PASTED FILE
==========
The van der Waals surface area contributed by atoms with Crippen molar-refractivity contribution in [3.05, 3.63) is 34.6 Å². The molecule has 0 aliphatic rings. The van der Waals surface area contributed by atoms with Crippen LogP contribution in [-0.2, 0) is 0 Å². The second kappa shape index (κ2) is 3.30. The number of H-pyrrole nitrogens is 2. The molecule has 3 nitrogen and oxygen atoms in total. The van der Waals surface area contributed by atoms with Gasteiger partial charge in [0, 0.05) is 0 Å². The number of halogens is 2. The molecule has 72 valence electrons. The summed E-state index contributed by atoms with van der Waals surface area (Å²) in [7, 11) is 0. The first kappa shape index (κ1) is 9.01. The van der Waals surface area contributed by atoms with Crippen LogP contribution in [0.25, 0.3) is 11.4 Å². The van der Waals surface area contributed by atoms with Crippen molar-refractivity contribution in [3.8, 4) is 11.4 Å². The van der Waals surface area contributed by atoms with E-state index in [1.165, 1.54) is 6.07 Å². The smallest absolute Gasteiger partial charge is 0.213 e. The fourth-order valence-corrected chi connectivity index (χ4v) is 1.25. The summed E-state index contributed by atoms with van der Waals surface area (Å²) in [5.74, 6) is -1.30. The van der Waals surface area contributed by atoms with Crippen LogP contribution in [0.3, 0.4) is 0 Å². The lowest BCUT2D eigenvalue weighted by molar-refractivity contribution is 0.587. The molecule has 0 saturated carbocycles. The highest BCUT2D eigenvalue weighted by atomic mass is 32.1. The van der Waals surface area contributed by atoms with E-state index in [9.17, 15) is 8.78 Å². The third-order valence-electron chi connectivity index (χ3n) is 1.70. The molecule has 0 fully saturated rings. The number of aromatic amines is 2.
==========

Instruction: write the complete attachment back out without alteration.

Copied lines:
The van der Waals surface area contributed by atoms with Crippen molar-refractivity contribution in [3.05, 3.63) is 34.6 Å². The molecule has 0 aliphatic rings. The van der Waals surface area contributed by atoms with Crippen LogP contribution in [-0.2, 0) is 0 Å². The second kappa shape index (κ2) is 3.30. The number of H-pyrrole nitrogens is 2. The molecule has 3 nitrogen and oxygen atoms in total. The van der Waals surface area contributed by atoms with Gasteiger partial charge in [0, 0.05) is 0 Å². The number of halogens is 2. The molecule has 72 valence electrons. The summed E-state index contributed by atoms with van der Waals surface area (Å²) in [7, 11) is 0. The first kappa shape index (κ1) is 9.01. The van der Waals surface area contributed by atoms with Crippen LogP contribution in [0.25, 0.3) is 11.4 Å². The van der Waals surface area contributed by atoms with Crippen molar-refractivity contribution in [3.8, 4) is 11.4 Å². The van der Waals surface area contributed by atoms with E-state index in [1.165, 1.54) is 6.07 Å². The smallest absolute Gasteiger partial charge is 0.213 e. The fourth-order valence-corrected chi connectivity index (χ4v) is 1.25. The summed E-state index contributed by atoms with van der Waals surface area (Å²) in [5.74, 6) is -1.30. The van der Waals surface area contributed by atoms with Crippen LogP contribution in [0.3, 0.4) is 0 Å². The lowest BCUT2D eigenvalue weighted by molar-refractivity contribution is 0.587. The molecule has 0 saturated carbocycles. The highest BCUT2D eigenvalue weighted by atomic mass is 32.1. The van der Waals surface area contributed by atoms with E-state index in [9.17, 15) is 8.78 Å². The third-order valence-electron chi connectivity index (χ3n) is 1.70. The molecule has 0 fully saturated rings. The number of aromatic amines is 2.